Corruption and India’s 1%

The only important question in the West right now is how to restart stalled economic growth.

So it is easy to be dazzled by India, where a 7% rise in gross domestic product is the nightmare scenario, and optimists are shooting for 9%. But Indians themselves are starting to worry about how that growth is being achieved – and who is benefiting.

The headline complaint is corruption. That is nothing new here, of course. But the country now has a middle class self-confident enough to feel humiliated by paying quotidian bribes and resentful of the rise of baksheesh billionaires. Anna Hazare’s hunger strike became a national political event because it tapped into this anger of the urban bourgeoisie.

“India has been overwhelmed by corruption scams,” Kiran Bedi, the first Indian woman officer and one of Hazare’s chief lieutenants, told me in one of a series of interviews in Mumbai. “While it has been apparent that India is shining, India has also been declining in many ways as there has been rampant exposure of corruption.”

“Corruption is endemic,” said Rajiv Lall, chief executive of Infrastructure Development Finance Co, a partly state-owned financial institution. “I don’t think anybody here is pretending that there’s no corruption in India.

And corruption can take on a new dimension, especially in time of great transformation.”

Graft is just part of the story. One of the reasons to celebrate India’s astonishing economic rise is that the subcontinent desperately needed to get richer. In 1991, when Manmohan Singh, then the finance minister and now the prime minister, began the liberalization program that underpins the country’s transformation, India’s 854 mn citizens had an average annual per capita income of only $1,300. The problem, said Arun Maira, a former industrialist – member of the country’s influential planning commission, is that India’s economic rise has had the least impact on people who need it most.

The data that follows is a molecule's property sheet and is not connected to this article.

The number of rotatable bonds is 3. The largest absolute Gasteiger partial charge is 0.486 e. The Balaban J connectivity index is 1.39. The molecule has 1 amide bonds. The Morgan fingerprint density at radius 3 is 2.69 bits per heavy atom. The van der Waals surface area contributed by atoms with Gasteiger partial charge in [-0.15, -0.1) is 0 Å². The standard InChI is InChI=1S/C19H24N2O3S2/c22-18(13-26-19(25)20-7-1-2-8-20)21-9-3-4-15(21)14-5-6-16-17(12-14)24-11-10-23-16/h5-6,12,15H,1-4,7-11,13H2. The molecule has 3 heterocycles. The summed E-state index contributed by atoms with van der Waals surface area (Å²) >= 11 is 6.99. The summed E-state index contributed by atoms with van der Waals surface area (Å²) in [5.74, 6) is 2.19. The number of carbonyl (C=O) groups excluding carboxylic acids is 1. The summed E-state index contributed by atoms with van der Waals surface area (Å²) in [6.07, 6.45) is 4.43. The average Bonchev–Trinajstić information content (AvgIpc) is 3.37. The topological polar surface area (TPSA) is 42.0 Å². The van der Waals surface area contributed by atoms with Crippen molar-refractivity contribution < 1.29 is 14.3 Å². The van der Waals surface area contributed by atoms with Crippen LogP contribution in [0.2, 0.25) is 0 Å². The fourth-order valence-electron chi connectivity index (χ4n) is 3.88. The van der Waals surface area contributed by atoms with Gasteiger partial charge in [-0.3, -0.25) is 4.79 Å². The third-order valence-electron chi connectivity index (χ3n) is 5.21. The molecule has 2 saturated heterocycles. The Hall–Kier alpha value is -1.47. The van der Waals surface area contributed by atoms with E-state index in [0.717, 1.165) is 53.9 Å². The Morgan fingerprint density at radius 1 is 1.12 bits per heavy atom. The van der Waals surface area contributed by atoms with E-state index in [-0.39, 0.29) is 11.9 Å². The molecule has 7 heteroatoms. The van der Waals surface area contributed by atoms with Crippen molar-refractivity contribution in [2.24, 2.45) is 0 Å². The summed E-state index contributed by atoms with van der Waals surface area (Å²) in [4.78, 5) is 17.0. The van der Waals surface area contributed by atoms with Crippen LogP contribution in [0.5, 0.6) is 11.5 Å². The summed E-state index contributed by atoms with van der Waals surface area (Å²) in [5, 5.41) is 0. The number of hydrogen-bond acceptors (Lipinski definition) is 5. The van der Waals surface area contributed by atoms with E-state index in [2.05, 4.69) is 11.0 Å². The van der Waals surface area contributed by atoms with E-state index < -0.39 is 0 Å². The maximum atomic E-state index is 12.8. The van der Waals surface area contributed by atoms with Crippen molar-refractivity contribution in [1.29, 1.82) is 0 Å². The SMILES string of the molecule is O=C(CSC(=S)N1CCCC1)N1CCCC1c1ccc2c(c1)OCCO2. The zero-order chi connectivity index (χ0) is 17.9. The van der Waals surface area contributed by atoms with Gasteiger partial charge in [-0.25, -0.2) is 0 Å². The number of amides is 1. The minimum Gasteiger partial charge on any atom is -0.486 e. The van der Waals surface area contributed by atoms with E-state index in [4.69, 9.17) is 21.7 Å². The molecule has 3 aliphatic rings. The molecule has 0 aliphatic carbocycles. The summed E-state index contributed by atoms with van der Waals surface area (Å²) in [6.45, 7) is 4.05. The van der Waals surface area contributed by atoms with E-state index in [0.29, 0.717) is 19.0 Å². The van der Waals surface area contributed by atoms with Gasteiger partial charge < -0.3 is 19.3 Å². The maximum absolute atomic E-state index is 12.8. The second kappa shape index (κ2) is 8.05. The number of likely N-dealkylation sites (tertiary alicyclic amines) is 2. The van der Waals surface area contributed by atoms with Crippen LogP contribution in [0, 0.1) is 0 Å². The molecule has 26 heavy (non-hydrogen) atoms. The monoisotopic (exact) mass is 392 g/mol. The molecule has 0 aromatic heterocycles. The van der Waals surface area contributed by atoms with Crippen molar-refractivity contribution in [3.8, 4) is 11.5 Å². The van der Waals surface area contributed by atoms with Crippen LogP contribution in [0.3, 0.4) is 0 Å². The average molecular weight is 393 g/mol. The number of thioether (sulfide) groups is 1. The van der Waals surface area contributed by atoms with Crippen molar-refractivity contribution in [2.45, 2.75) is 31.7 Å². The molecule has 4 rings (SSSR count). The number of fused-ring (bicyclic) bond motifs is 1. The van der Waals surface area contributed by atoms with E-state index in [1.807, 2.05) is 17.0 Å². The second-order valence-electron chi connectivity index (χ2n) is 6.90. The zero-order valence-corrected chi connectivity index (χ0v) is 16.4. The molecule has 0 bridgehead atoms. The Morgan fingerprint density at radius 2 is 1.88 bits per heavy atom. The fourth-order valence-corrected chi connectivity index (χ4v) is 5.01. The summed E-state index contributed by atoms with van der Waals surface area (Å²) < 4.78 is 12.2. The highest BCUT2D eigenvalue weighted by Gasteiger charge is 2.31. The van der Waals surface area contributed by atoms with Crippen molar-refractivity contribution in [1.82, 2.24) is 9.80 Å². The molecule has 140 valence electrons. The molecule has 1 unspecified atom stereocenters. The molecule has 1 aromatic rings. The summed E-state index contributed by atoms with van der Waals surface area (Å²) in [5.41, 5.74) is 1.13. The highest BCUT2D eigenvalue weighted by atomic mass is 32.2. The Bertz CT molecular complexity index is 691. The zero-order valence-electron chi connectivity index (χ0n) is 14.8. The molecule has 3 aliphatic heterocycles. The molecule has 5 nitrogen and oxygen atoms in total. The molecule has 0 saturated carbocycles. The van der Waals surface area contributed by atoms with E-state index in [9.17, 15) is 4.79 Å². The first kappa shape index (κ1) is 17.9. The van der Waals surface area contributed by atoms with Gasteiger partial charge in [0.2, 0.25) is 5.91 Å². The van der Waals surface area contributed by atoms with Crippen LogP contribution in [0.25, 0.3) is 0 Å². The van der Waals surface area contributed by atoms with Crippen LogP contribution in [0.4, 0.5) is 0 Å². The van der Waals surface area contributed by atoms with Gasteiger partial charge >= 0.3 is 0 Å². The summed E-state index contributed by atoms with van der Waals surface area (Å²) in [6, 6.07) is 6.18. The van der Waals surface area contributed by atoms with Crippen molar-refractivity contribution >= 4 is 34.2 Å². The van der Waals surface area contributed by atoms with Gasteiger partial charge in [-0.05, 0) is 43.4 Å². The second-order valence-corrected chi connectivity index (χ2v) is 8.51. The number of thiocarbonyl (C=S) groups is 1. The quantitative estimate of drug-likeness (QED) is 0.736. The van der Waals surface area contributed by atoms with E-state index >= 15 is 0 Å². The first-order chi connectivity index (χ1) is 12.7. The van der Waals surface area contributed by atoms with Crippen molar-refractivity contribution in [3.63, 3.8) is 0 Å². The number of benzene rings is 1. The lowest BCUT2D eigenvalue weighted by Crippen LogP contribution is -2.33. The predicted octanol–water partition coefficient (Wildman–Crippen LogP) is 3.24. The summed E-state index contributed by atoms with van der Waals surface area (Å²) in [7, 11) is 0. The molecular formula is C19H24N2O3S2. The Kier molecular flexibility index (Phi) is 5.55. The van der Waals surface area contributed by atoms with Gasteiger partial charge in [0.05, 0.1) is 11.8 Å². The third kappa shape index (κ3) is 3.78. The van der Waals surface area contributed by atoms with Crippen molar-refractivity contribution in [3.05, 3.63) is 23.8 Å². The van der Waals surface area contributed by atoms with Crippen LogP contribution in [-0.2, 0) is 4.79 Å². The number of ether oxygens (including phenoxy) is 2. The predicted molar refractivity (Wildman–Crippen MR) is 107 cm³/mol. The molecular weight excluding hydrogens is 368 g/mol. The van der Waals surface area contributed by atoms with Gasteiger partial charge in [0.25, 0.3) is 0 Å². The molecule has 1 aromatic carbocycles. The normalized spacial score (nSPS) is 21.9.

“My thesis is that most people are not feeling included in the growth,” Maira said.

“This has become a very loud voice which is saying ‘Come on guys, the economy is growing very fast now. You’re celebrating this 8, 9, 10% growth, but what about us?”

As Maira points out, one of the most powerful advantages of the wealthiest 1% is “access to people in power.” But there is a more subtle reason the game is most effectively played by those who are already winning it. S. Gopalakrishnan of Infosys, said that “The tendency is that people who have access to power and access to governments, etc., tend to get a better deal. “The policies, the roots, are framed because they are people who give inputs to those policies,” he said.

This is the Indian version of what Willem Buiter, the former London School of Economics professor who is now chief economist at Citigroup, calls “cognitive capture,” and which he blames in part for the regulatory and legislative lapses that created the 2008 crisis.

Ashutosh Varshney, a professor of international studies at Brown University, likens India’s thriving and dirty capitalism to the United States’ Gilded Age. That apt comparison suggests that India watchers should be on the lookout for a Hindu version of the Roosevelts – a Teddy to break the grip of the robber barons and an FDR to offer the 99% a New Deal.

There is, however, one important difference. India’s robber barons have emerged in the age of globalisation and at a time when the US, still the world’s dominant economy, is  experiencing its own second Gilded Age. The wealthiest 1% is a global class, and cognitive capture is an international phenomenon. The world may need its own global Roosevelts, too.

Courtesy: 18-11-2011

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